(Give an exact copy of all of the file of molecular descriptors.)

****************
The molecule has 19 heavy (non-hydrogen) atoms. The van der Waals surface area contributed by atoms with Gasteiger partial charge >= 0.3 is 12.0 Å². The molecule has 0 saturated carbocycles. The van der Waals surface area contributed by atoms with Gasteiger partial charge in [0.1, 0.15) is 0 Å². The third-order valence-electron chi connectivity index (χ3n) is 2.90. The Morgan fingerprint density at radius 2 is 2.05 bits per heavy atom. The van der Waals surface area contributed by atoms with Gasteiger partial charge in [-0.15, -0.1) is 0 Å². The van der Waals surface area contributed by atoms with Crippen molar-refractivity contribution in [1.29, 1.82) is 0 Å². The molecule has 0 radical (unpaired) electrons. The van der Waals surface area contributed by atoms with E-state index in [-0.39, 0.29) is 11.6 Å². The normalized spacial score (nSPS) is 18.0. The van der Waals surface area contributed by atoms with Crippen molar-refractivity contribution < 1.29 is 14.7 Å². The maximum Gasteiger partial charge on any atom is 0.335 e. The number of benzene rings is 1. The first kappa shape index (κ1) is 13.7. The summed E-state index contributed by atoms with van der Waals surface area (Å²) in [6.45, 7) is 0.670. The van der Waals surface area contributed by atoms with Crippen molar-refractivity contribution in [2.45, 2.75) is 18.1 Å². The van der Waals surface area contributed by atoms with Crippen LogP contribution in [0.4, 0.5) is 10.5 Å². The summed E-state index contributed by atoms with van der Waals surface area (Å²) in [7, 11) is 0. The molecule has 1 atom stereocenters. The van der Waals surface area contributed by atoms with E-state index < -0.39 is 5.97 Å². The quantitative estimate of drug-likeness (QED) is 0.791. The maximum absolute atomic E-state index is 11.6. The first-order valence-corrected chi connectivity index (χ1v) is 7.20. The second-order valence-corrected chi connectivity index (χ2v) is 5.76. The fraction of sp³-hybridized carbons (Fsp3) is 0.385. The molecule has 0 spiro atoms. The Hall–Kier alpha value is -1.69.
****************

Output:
The molecule has 19 heavy (non-hydrogen) atoms. The van der Waals surface area contributed by atoms with Gasteiger partial charge >= 0.3 is 12.0 Å². The molecule has 0 saturated carbocycles. The van der Waals surface area contributed by atoms with Gasteiger partial charge in [0.1, 0.15) is 0 Å². The third-order valence-electron chi connectivity index (χ3n) is 2.90. The Morgan fingerprint density at radius 2 is 2.05 bits per heavy atom. The van der Waals surface area contributed by atoms with Gasteiger partial charge in [-0.15, -0.1) is 0 Å². The van der Waals surface area contributed by atoms with Crippen molar-refractivity contribution in [1.29, 1.82) is 0 Å². The molecule has 0 radical (unpaired) electrons. The van der Waals surface area contributed by atoms with E-state index in [-0.39, 0.29) is 11.6 Å². The normalized spacial score (nSPS) is 18.0. The van der Waals surface area contributed by atoms with Crippen molar-refractivity contribution < 1.29 is 14.7 Å². The maximum Gasteiger partial charge on any atom is 0.335 e. The number of benzene rings is 1. The first kappa shape index (κ1) is 13.7. The summed E-state index contributed by atoms with van der Waals surface area (Å²) in [6.45, 7) is 0.670. The van der Waals surface area contributed by atoms with Crippen molar-refractivity contribution in [2.45, 2.75) is 18.1 Å². The van der Waals surface area contributed by atoms with Crippen LogP contribution in [0.4, 0.5) is 10.5 Å². The summed E-state index contributed by atoms with van der Waals surface area (Å²) in [7, 11) is 0. The molecule has 1 atom stereocenters. The van der Waals surface area contributed by atoms with E-state index < -0.39 is 5.97 Å². The quantitative estimate of drug-likeness (QED) is 0.791. The maximum absolute atomic E-state index is 11.6. The first-order valence-corrected chi connectivity index (χ1v) is 7.20. The second-order valence-corrected chi connectivity index (χ2v) is 5.76. The fraction of sp³-hybridized carbons (Fsp3) is 0.385. The molecule has 0 spiro atoms. The Hall–Kier alpha value is -1.69.